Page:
Coinciding with the release of Renfield, Tom Jolliffe takes a look at the essential vampire movies to sink your teeth into…
This iconic piece of cinema remains timeless and its visual influence can still be seen today. If you’ve seen anything from Tim Burton, you’ve seen run off from films like Nosferatu.
German director F.W Murnau, blazed a stylistic trail like a lot of directors coming out of Europe at that time. Think Robert Wiene, Fritz Lang, Sergei M. Eisenstein, et al. One of the earliest examples of the vampire film and the one that really triggered a fascination with the legend. Even if you haven’t seen Nosferatu you will know of certain iconic images like the looming shadow of Orlof stalking his victim before he’s even in view.
Dracula (1931, 1958)
I’m cheating here. This is a double entry. You cannot think of the classic image of the count without envisioning two distinct and legendary actors. For starters, there is Bela Lugosi, star of Todd Browning’s 1931 incarnation of the legend.
Again, much like Nosferatu, this is one of those films with a lot of iconic imagery that people have seen, even if they haven’t necessarily seen the film. However it’s there in reference, almost persistent throughout cinematic history since. Lugosi became synonymous with horror but as Dracula he left his most lasting impression.
Then we have Christopher Lee. An absolute iconic of horror cinema. A gargantuan CV, largely populated with villain roles and he was particularly prolific during the Hammer horror era. In Terence Fishers excellent version of the Dracula tale, Lee is joined by another Hammer and horror icon, Peter Cushing. The first thought when you think of Van Helsing is Peter Cushing (unless you’re weird and think of Hugh Jackman).
Bram Stoker’s Dracula
Putting aside the flaws in this, such as Keanu Reeves being horrifically miscast as Jonathan Harker, this is an epically grandiose and lavishly stylish film from Francis Ford Coppola. It may have come at a point in time where his CV was beginning to hit more and more bumps in the road after such a cinematically important period in the 1970’s. By the end of the century it seemed like a foggy memory the last time Coppola made something defining.
The film is gorgeous. It’s lack of substance is fully compensated with an over abundance of style. Gary Oldman is on fine, scenery (and neck) chewing form as Dracula too. It’s not a great film if you go in expecting something Godfather level, but after all this is horror genre fare and what Coppola does is paint a picture as pretty as anything you’re likely to see in the genre. It’s beautifully shot, dressed and scored. Pure, unadulterated eye candy. It almost borders on trashy at times (to an extent like Branagh’s Frankenstein) but it’s great fun.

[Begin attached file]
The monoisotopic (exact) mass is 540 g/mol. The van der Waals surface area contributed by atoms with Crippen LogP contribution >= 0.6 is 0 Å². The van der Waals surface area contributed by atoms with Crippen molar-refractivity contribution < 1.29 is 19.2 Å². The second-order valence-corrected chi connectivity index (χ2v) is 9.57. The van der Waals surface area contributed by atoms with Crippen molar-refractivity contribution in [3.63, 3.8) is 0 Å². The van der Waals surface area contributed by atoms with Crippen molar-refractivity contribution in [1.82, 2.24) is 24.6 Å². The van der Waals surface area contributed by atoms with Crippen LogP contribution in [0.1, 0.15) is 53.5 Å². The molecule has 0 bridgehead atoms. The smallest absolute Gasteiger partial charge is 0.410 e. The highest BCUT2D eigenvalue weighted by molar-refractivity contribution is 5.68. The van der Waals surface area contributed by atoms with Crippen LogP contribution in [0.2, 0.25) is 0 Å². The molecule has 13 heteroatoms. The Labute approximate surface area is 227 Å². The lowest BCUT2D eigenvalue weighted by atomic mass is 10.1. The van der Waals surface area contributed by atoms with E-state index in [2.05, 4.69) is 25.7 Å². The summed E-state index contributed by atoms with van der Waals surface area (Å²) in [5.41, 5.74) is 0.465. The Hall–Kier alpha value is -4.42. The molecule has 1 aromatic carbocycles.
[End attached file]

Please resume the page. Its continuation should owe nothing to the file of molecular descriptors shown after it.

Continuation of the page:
The Lost Boys
One of the best years in cinema for the vampire film was 1987. Not one but two classic and inventive takes on the genre. The first of which, was The Lost Boys. This cult classic directed by Joel Schumacher is cool, hip (okay, it probably was in 1987) and looks fantastic. There’s also a really excellent soundtrack too.
The film is also a who’s who of 80’s youth cinema. The two Corey’s, Haim and Feldman both star and Keither Sutherland is on fine form as the villain. The mix of genre thrills, slick style, great visuals and wry humour makes The Lost Boys an absolutely essential vampire film. The fashion alone is monumentally dazzling to the eyes.
The second entry from 1987 to make our list is a change of pace from The Lost Boys. It’s also a film not enough people have seen. It’s an odd film but it you’ve ever watch Twilight (then you need to question your life) you’ve essentially watch an inferior, soulless version of Near Dark.
Kathryn Bigelow’s breakout film is typically stylish, compelling and features a beautifully atmospheric score by Tangerine Dream. If you want to see a Vampire film with a difference in which our leading man encounters a strange rag-tag gang of roaming vampires, led by Lance Henriksen, then this is the film for you. It’s not as iconic, cool or energetic as Joel Schumacher’s film, but there’s something a little more melancholic and atmospheric.